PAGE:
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The Journal Gazette

  • Cathie Rowand | The Journal Gazette Officer Nathan B. Riemer hugs his son Connor Riemer during the Fort Wayne Police Department's 62nd basic recruit class graduation Thursday at Rhinehart Music Center. Twenty-six recruits were added to the force.

Friday, June 16, 2017 1:00 am

26 new officers all high achievers

City's force now just 10 from goal of 466

JAMIE DUFFY | The Journal Gazette

New Fort Wayne Officer Keith Harris knew he wanted to be a policeman about four years ago.

Still, the 25-year-old Elmhurst High School football player and graduate went on to get his master's in business administration at the University of Saint Francis, where he also played football.

“He's on the wall,” said his mother, Felicia Harris, who Thursday pinned the badge on her son's police uniform at the 62nd basic recruit class graduation for the Fort Wayne Police Department.

Harris was one of 26 new officers, a class that graduated one woman and two African-American men and two recruits who speak Spanish.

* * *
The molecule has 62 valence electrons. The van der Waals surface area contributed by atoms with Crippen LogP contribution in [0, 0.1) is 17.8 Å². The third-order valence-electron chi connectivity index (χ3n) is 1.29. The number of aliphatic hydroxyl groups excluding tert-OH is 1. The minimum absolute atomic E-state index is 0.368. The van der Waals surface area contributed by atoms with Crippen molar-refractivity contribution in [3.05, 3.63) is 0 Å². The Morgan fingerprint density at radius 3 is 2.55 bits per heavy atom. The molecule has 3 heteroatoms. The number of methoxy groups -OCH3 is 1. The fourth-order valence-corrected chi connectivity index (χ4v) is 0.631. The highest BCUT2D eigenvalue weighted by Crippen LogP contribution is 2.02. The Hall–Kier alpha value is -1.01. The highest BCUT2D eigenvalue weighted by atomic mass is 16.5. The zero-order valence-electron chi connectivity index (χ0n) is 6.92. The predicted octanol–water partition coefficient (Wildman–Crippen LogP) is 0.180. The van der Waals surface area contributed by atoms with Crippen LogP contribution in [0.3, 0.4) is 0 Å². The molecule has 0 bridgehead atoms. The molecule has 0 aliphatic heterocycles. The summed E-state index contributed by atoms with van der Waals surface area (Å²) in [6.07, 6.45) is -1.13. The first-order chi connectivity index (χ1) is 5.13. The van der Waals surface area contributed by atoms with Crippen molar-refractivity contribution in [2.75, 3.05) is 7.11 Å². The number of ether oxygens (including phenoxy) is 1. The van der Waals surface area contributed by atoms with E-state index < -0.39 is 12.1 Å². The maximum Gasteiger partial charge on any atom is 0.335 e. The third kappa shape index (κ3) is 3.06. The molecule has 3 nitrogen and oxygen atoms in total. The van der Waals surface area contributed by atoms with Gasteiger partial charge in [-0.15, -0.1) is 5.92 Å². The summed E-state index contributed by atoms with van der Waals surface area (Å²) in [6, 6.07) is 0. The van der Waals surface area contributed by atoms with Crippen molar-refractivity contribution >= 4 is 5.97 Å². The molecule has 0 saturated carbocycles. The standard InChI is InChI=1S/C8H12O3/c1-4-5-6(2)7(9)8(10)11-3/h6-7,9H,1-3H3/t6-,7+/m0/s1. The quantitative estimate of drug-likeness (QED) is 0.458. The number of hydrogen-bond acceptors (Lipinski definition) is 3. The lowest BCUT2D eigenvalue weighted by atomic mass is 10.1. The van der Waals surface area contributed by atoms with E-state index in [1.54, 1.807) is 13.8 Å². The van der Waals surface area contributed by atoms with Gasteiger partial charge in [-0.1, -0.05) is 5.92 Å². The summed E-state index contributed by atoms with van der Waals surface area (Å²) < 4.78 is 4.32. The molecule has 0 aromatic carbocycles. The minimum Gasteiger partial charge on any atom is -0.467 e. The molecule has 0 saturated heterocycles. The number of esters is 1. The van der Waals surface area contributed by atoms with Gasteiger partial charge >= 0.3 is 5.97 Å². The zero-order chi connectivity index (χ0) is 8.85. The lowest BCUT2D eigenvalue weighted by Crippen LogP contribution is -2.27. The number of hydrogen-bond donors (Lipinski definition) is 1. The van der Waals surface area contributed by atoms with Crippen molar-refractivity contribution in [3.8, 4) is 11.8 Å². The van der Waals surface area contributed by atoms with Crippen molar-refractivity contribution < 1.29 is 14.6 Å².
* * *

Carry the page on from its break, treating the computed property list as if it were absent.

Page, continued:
With a goal of reaching 466 officers, the department is now at 456, Police Chief Steve Reed said. Fort Wayne is planning another basic recruitment at the end of this year that will allow the department to reach capacity.

The new officers were a high-achieving group, with an overall test score average of 92 percent, said Capt. Scott W. Berning of the training center staff.

The new officers also had to do 50 situps in one minute, 45 pushups in one minute and run 1.5 miles in 111/2 minutes or less as part of extensive physical training, Berning added.

Russell A. McCurdy, a veteran Fort Wayne firefighter, was also in the graduating class.

Former Police Chief Rusty York, Reed and others told the new officers to take time for their families and for themselves as they face the dangers of modern policing.

With the “proliferation of assault weapons, (you are) hitting the streets in a much more dangerous environment than we ever did,” York said to the graduates, who sat still looking ahead with a hand placed on each knee.

Harris said he grew up on the southeast side of Fort Wayne and had friends who went the wrong way. He hopes to be a positive force in the community, he said.

“Any encounter I've ever had (with the police) has been positive,” Harris said.

Harris was accompanied by his fiancée, Brianna Myles, and sons Zyaire, 2, and Kendrick, 3, in addition to his mother and other family members.

Felicia Harris said she was surprised when her son decided to go into law enforcement but supported him.

“Nonetheless, it will just keep me praying more for his safety,” she said.